Wednesday, May 22, 2013

End Consumers, Beginning Producers

Where to purchase new underwear is what tops the list of things I have been anxious about this spring. There is so much going on at the farm and with our little family, but for some reason, certain news stories linger in my conscience and pervade my thinking as I prep beds and plant and weed.

Lately, I have been thinking about workers who show up unwillingly to stitch clothing in unsafe conditions.

Its a kind of slavery I don't see, I only hear about on the radio and read about on my computer. The kind of slavery that kills 1,200 in a Bangladeshi factory collapse last month. I get filled up with this story, and against John's advice, here I am sitting down to write a blog entry, because its been ages since we updated you all... As I was getting ready to write this, John asked me what I was planning to say. 

We spent the better part of an hour discussing the global tangle that is capitalism as we know it. It was exhausting. He suggested that I might like to write about this topic so I felt better about it, so I might feel like I'm doing something about it. All I could think about was where I would go to buy us underwear. "Hmmm where can I buy (new) underwear? Where did these socks come from? What humanitarian price did I pay for this computer? What was on my grocery list this week that involved workers in unwilling conditions?"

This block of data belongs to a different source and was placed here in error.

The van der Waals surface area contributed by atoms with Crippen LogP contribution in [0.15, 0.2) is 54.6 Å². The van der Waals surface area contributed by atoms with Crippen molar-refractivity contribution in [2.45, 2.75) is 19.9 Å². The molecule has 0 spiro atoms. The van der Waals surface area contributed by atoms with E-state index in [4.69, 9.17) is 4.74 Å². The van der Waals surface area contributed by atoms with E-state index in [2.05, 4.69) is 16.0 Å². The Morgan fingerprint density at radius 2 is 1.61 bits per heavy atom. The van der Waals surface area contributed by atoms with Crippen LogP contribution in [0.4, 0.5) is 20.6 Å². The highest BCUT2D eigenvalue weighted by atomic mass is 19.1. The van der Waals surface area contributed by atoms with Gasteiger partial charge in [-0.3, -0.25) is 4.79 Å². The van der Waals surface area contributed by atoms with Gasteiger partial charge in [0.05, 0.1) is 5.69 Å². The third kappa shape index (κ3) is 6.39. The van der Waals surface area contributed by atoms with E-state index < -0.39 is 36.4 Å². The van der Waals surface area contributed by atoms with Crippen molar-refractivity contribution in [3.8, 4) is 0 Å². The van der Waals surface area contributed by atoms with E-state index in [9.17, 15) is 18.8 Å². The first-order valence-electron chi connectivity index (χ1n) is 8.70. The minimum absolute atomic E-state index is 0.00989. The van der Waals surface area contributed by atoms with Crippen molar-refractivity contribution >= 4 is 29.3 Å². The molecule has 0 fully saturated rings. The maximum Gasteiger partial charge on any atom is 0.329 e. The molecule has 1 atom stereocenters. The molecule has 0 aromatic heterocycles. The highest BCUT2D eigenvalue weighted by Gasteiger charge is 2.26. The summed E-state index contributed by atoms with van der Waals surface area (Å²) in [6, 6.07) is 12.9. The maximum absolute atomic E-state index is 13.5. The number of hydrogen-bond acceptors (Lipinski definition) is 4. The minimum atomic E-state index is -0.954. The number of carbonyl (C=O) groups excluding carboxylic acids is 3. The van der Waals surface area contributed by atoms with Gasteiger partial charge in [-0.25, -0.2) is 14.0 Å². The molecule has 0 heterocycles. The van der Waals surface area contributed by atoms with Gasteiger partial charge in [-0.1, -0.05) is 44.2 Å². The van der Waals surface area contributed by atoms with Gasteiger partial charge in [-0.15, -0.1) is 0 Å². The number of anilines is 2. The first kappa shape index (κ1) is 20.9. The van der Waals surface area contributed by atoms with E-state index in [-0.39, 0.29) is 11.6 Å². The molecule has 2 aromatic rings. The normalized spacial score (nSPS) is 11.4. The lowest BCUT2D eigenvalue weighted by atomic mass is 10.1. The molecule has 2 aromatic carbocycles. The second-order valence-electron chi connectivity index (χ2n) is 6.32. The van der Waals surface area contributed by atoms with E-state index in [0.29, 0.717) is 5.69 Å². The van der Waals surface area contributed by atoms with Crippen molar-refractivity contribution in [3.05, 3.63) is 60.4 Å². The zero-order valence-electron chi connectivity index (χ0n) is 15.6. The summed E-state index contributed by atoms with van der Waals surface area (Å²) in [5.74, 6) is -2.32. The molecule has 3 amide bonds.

I am overwhelmed by the enormous distance that separates the "end consumer", and the "beginning producer."
Can you imagine meeting one of them on the street?
Who are you? 
What options do you have? 
Let's talk.
Instead, I am one among millions of end consumers; I know who we are, and I know that all together we are steered by economy,  convenience, and tremendous momentum.

I'm not sure why I want to talk about slavery or worker's rights or factory safety except to say it overwhelms me, depresses me, confuses me. Usually, I revert to the tangible in moments when clarity is sought. I hope that is not a weakness, but I would love to head out to the greenhouse, check on things, organize the seedlings, make a list (maybe decide wearing underwear is overrated).  

And then....
Once the underwear issue quiets in my head, I let myself get excited about the season ahead. Flowers blooming. Smells of lilac competing with the smells of manure being spread; both optimistic, heady, and rich (farmers out there will get it, if not our patient neighbors!) 
Oh and there's this:
 I have been chomping at the bit to share this news ever since we hatched the plan in the winter. Drum roll......This year, we are opening a store in Portland. Together, with the good folks at Aurora Provisions, we are partnering to bring our products to the city.

The Details:
FLORA*BLISS an Urban Farm Stand will open this June inside Aurora Provisions
Our focus will be on Cut flowers, Organic Produce and General Farm Goodness 
Our Produce and Flower CSA shares can be delivered to Aurora and Credit CSA shares can be used there.

We have been preparing... the van: thanks to Will from Better Letter Hand Painted Signs.
We picked up some rusty, enameled, and/or galvanized containers for display.
...And we've been planting extra!